25th Mar 2023

Trust in Dutch government drops, but not for Rutte

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Trust in all branches of the Dutch government has plummeted in the past year, according to new polling by I&O Research on Tuesday (21 September).

Only four-out-of-ten voters are now content with the current (outgoing) cabinet, compared to 45 percent in July - and 67 percent in mid-2020.

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Confidence in the ministers (32 percent), the House of Representatives (36 percent) and government in general (42 percent) have also declined sharply.

About 15 percent of those surveyed have "lost all confidence" in the government. This percentage is even higher among the low-skilled at 20 percent, up from 13 percent six months ago.

Especially on the political right, distrust has soared - with FVD (73 percent), BBB (38 percent), PVV (37 percent) and JA21 (35 percent) voters saying they have "no trust in the government at all."

"People don't feel represented," said head researcher Peter Kanne in a Dutch radio interview on Tuesday, referring to the tax-benefits scandal that shook the country this year.

The government had falsely accused tens of thousands of parents of child benefit fraud. Many of them had to pay back the entire amount, often losing their homes, their children and their health due to extreme stress.

Following the scandal, and after losing a vote of confidence, the cabinet of prime minister Mark Rutte resigned. Rutte publicly admitted that he is "politically directly responsible" for the affair.

He then proceeded to win the election in March. However, since then, he has not been able to form a new government, and so only remains interim head of state.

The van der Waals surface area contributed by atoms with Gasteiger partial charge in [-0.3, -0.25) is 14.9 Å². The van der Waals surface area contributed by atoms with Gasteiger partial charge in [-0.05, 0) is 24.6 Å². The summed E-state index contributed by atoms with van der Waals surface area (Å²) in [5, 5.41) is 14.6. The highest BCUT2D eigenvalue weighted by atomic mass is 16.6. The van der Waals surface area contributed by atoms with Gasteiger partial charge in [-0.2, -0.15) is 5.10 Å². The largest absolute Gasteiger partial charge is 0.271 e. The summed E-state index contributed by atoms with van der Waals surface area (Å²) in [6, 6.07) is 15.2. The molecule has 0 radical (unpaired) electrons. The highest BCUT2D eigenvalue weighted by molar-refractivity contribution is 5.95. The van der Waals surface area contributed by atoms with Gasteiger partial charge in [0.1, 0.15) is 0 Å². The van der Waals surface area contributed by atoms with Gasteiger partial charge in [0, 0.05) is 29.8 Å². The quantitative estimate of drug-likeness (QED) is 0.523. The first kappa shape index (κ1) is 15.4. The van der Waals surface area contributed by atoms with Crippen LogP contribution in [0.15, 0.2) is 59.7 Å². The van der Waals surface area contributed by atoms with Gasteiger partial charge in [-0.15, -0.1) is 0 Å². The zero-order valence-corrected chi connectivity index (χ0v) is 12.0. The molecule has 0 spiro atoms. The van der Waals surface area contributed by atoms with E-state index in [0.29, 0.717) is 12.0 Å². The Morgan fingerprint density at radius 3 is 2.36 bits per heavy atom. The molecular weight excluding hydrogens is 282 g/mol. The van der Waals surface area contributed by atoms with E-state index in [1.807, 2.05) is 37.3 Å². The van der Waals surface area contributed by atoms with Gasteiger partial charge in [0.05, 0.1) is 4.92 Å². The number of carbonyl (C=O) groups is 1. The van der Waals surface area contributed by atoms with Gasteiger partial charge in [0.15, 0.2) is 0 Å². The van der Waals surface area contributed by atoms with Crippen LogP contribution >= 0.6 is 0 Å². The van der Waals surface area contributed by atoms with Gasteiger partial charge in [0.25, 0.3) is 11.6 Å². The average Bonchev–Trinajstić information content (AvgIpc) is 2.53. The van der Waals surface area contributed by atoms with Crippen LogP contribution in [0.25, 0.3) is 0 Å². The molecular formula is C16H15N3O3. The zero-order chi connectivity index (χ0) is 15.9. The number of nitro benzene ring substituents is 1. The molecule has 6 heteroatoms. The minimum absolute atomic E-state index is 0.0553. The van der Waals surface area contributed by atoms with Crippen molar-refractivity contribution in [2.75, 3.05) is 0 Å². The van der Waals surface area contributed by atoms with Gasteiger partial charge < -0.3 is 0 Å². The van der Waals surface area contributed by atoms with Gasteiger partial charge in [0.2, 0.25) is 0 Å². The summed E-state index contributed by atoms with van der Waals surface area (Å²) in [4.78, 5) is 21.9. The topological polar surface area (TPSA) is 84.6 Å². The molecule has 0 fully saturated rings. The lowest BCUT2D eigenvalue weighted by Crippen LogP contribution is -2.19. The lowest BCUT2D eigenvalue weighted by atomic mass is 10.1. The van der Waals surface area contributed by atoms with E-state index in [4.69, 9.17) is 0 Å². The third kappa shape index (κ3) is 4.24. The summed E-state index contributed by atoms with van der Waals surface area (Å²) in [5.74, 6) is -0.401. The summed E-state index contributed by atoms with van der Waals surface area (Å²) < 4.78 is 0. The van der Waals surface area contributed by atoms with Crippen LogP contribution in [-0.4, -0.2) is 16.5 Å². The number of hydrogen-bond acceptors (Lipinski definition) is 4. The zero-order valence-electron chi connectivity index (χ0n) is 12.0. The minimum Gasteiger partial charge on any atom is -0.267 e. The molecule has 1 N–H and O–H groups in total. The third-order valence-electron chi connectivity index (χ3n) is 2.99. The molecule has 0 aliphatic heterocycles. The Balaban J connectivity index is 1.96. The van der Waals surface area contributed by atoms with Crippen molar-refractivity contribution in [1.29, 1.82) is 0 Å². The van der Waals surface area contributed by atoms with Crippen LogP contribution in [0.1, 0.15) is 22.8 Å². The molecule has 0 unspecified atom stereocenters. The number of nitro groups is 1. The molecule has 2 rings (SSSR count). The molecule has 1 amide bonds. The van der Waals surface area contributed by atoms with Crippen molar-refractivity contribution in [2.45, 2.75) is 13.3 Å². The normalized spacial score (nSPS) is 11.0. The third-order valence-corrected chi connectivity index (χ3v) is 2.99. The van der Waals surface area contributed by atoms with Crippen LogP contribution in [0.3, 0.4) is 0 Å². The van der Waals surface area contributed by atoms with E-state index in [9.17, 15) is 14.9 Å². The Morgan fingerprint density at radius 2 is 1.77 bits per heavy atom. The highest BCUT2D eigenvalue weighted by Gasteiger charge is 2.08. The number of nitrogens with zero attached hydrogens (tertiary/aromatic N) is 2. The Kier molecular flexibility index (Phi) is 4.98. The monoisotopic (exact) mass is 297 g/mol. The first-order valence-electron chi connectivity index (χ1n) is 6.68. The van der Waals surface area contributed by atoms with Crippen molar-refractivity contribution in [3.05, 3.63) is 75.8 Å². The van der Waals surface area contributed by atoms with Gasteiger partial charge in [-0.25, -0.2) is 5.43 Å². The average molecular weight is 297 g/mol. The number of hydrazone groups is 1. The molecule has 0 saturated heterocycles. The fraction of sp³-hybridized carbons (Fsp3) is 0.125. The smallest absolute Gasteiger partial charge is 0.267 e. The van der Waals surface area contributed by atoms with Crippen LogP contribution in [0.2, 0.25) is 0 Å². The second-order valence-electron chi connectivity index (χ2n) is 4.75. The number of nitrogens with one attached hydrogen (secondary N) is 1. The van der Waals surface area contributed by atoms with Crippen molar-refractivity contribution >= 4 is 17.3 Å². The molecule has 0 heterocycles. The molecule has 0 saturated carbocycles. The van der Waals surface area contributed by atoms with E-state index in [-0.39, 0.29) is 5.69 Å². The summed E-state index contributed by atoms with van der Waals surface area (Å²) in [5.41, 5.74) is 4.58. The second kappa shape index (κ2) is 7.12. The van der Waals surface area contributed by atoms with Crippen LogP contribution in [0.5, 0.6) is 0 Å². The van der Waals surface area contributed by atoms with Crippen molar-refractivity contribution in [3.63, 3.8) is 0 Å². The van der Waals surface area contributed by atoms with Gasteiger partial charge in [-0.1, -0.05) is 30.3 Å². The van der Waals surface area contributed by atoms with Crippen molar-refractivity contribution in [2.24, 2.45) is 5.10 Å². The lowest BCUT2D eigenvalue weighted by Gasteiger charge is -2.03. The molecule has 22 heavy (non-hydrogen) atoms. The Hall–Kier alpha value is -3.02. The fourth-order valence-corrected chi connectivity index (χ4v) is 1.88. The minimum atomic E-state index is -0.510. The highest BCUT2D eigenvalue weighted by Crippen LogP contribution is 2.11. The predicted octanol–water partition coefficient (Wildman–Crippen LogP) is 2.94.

This political impasse has been accompanied by a string of prominent resignations in his (outgoing) cabinet, with Sigrid Kaag, the foreign minister, and Ank Bijlenveld, the defence minister, leaving last week over parliamentary criticism of the government's handling of the evacuations from Afghanistan.

The deadlock exacerbates government inaction on issues that have lead to protests in the past, among them the ongoing nitrogen crisis - leading to farmers' protests in 2019 and 2020 - a building impasse, and the lack of affordable housing. Earlier this month, an estimated 15,000 people demonstrated in Amsterdam against soaring housing prices, which rose by 14.6 percent in 12 months.

However, the study finds the loss of trust among voters in government does not seem to extend to Rutte.

"In the current formation [crisis], many people still see Rutte as the most appropriate prime minister, especially because they are disappointed in the alternatives," the report states.

The perception of Mark Rutte as a "reliable prime minister" has increased since May, while support for other leaders has dwindled. Polls consistently show his party (VVD) at between 20 to 25 percent of the electorate. Since the elections, it has increased.

"Voters probably see there is no alternative," Gert-Jan Segers, leader of the ChristenUnie and his political rival, explained on Tuesday. "If anyone can survive political conflicts, it is him."


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